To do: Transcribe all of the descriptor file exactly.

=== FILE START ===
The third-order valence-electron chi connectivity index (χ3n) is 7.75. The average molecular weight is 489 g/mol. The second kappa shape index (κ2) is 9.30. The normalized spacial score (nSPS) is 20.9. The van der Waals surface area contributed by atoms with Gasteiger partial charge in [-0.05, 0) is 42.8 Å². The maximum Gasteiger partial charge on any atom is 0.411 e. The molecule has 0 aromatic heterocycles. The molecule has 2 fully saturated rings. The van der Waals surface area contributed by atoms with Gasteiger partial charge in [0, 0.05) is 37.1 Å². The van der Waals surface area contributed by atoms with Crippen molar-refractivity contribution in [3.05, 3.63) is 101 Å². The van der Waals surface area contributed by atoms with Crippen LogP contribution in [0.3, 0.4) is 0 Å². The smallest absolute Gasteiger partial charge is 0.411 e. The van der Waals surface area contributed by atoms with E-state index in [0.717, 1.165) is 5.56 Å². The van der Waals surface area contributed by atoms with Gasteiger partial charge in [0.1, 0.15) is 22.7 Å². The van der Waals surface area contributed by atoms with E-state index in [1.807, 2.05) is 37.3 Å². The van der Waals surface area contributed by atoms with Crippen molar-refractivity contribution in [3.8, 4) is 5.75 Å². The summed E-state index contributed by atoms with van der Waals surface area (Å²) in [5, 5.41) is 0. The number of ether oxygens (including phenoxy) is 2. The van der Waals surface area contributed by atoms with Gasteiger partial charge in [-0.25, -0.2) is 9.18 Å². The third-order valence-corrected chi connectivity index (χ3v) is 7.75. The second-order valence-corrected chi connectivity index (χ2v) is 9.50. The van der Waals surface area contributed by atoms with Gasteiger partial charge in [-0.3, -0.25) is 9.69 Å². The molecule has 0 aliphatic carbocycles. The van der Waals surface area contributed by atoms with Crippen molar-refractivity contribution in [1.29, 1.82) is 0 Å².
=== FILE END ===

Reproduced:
The third-order valence-electron chi connectivity index (χ3n) is 7.75. The average molecular weight is 489 g/mol. The second kappa shape index (κ2) is 9.30. The normalized spacial score (nSPS) is 20.9. The van der Waals surface area contributed by atoms with Gasteiger partial charge in [-0.05, 0) is 42.8 Å². The maximum Gasteiger partial charge on any atom is 0.411 e. The molecule has 0 aromatic heterocycles. The molecule has 2 fully saturated rings. The van der Waals surface area contributed by atoms with Gasteiger partial charge in [0, 0.05) is 37.1 Å². The van der Waals surface area contributed by atoms with Crippen molar-refractivity contribution in [3.05, 3.63) is 101 Å². The van der Waals surface area contributed by atoms with Crippen LogP contribution in [0.3, 0.4) is 0 Å². The smallest absolute Gasteiger partial charge is 0.411 e. The van der Waals surface area contributed by atoms with E-state index in [0.717, 1.165) is 5.56 Å². The van der Waals surface area contributed by atoms with Gasteiger partial charge in [0.1, 0.15) is 22.7 Å². The van der Waals surface area contributed by atoms with E-state index in [1.807, 2.05) is 37.3 Å². The van der Waals surface area contributed by atoms with Crippen molar-refractivity contribution in [3.8, 4) is 5.75 Å². The summed E-state index contributed by atoms with van der Waals surface area (Å²) in [5, 5.41) is 0. The number of ether oxygens (including phenoxy) is 2. The van der Waals surface area contributed by atoms with Gasteiger partial charge in [-0.25, -0.2) is 9.18 Å². The third-order valence-corrected chi connectivity index (χ3v) is 7.75. The second-order valence-corrected chi connectivity index (χ2v) is 9.50. The van der Waals surface area contributed by atoms with Gasteiger partial charge in [-0.3, -0.25) is 9.69 Å². The molecule has 0 aliphatic carbocycles. The van der Waals surface area contributed by atoms with Crippen molar-refractivity contribution in [1.29, 1.82) is 0 Å².